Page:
Unfaithfully Yours (1984) from Johnny Web (Uncle Scoopy; Greg Wroblewski) and Tuna

Scoop's notes


It's time once again to test your knowledge of Hollywood formulas. Sharpen up those #2 pencils, and be sure to blacken the entire box beside the correct answers.

1) Unfaithfully Yours stars Dudley Moore as a composer/conductor. The script will mine this rich vein to:

a. Reveal the deep layers of humor within the world of classical music.

b. Give Dudley Moore a chance to act drunk.

2) In the course of the film, Dudley Moore will find himself:

a. Struggling with the mysteries of life, especially his ubiquitous sense of mortality.

b. Making a fool of himself because he's in love with a younger, taller, soberer woman.

 3) Dudley speaks no Italian. He tells his Italian butler/chef to keep an eye on his young wife (Nastassia Kinski). The butler:

a. Bravely sacrifices one of his own legs to rescue Kinski from some street thugs.

b. Misunderstands Dudley and hires a private eye to follow Kinski.

4) Kinski is completely in love with Dudley, and is not cheating on him, but the private eye finds ...

a. A link between Iran and the Contras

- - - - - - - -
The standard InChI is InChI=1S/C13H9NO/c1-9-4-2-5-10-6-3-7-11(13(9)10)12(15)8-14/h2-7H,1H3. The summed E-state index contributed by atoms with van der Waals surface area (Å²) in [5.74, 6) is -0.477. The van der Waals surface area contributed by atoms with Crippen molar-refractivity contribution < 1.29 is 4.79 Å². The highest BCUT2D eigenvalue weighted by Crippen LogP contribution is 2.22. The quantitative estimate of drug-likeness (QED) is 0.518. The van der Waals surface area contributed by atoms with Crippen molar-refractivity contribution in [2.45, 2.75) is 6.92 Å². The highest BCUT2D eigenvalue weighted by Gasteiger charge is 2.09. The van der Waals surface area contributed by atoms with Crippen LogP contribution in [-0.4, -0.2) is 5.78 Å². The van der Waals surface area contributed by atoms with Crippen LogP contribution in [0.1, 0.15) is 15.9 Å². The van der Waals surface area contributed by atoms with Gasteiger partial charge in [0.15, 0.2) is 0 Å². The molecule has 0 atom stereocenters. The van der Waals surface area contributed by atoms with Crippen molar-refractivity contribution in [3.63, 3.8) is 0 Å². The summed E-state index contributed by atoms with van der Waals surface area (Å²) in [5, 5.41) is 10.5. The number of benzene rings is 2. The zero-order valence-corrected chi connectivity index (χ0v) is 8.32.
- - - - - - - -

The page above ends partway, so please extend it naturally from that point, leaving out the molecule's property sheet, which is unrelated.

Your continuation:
b. A preposterous coincidence that makes it seem as if Kinski is cheating with Dudley's womanizing best friend (Armand Assante)

5) Confronted with his wife's seeming infidelity, Dudley ...

a. Maturely confronts her with what he knows, whereupon she clears up the misunderstanding and forgives him for doubting her.

b. Goes to his friend's house, where - by another preposterous coincidence - he finds an unusual broach exactly like one his wife owns.

c. Acts really drunk

d. Both b and c

6) When Dudley finds the apparent proof that his friend is fucking his wife, Dudley and Assante

a) Fight a duel in which they both die tragically, thus leaving the beautiful young wife free to marry the simple, heroic, peg-legged chef who saved her life.

b) Have a conversation in which Assante is talking about some other woman in a lusty and cavalier manner, but Dudley assumes that the women being discussed is his wife.

c) Both get really drunk.

d) Both b and c.

7) Dudley gets so frustrated by the situation that he

a) Divorces Kinski, immerses himself in his work, and creates a symphony more powerful than Beethoven's 9th.

b) Fantasizes about killing Kinski and framing Assante for the murder.

c) Gets really drunk

d) Both b and c.

8) As the actual murder is unfolding, Dudley

a) Succeeds, condemning Assante to the electric chair

b) Moves too slowly and clumsily because he is really drunk. He is stopped at the last minute when, through a preposterous coincidence, the private detective uncovers some missing evidence and, through another preposterous coincidence, is able to tell Dudley about the new facts just in time to prevent mayhem.

9) When the mix-up is revealed, Dudley

a) Can not bear his shame, and moves to a monastery, where his inner torment and deep contrition produce some of the greatest Gregorian chant ever written.